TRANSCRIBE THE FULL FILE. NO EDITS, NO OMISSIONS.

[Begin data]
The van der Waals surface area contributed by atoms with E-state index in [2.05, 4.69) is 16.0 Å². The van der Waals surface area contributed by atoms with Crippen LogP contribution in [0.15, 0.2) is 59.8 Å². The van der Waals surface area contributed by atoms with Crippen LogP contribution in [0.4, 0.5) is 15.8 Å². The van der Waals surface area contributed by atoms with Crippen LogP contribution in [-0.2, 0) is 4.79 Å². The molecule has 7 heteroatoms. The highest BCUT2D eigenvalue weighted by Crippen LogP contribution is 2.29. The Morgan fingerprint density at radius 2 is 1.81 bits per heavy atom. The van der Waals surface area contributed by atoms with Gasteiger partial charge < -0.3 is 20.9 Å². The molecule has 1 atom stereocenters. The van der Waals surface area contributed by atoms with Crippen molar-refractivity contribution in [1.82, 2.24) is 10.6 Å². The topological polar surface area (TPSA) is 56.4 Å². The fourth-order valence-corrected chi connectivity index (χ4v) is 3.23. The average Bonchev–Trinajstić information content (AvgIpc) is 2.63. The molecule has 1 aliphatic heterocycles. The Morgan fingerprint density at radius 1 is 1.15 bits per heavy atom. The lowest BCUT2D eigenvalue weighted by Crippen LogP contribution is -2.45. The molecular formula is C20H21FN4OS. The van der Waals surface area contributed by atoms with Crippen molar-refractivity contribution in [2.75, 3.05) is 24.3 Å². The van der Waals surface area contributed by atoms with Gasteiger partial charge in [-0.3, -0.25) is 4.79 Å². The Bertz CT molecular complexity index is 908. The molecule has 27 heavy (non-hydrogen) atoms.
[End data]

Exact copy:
The van der Waals surface area contributed by atoms with E-state index in [2.05, 4.69) is 16.0 Å². The van der Waals surface area contributed by atoms with Crippen LogP contribution in [0.15, 0.2) is 59.8 Å². The van der Waals surface area contributed by atoms with Crippen LogP contribution in [0.4, 0.5) is 15.8 Å². The van der Waals surface area contributed by atoms with Crippen LogP contribution in [-0.2, 0) is 4.79 Å². The molecule has 7 heteroatoms. The highest BCUT2D eigenvalue weighted by Crippen LogP contribution is 2.29. The Morgan fingerprint density at radius 2 is 1.81 bits per heavy atom. The van der Waals surface area contributed by atoms with Gasteiger partial charge < -0.3 is 20.9 Å². The molecule has 1 atom stereocenters. The van der Waals surface area contributed by atoms with Crippen molar-refractivity contribution in [1.82, 2.24) is 10.6 Å². The topological polar surface area (TPSA) is 56.4 Å². The fourth-order valence-corrected chi connectivity index (χ4v) is 3.23. The average Bonchev–Trinajstić information content (AvgIpc) is 2.63. The molecule has 1 aliphatic heterocycles. The Morgan fingerprint density at radius 1 is 1.15 bits per heavy atom. The lowest BCUT2D eigenvalue weighted by Crippen LogP contribution is -2.45. The molecular formula is C20H21FN4OS. The van der Waals surface area contributed by atoms with Crippen molar-refractivity contribution in [2.75, 3.05) is 24.3 Å². The van der Waals surface area contributed by atoms with Gasteiger partial charge in [-0.3, -0.25) is 4.79 Å². The Bertz CT molecular complexity index is 908. The molecule has 27 heavy (non-hydrogen) atoms.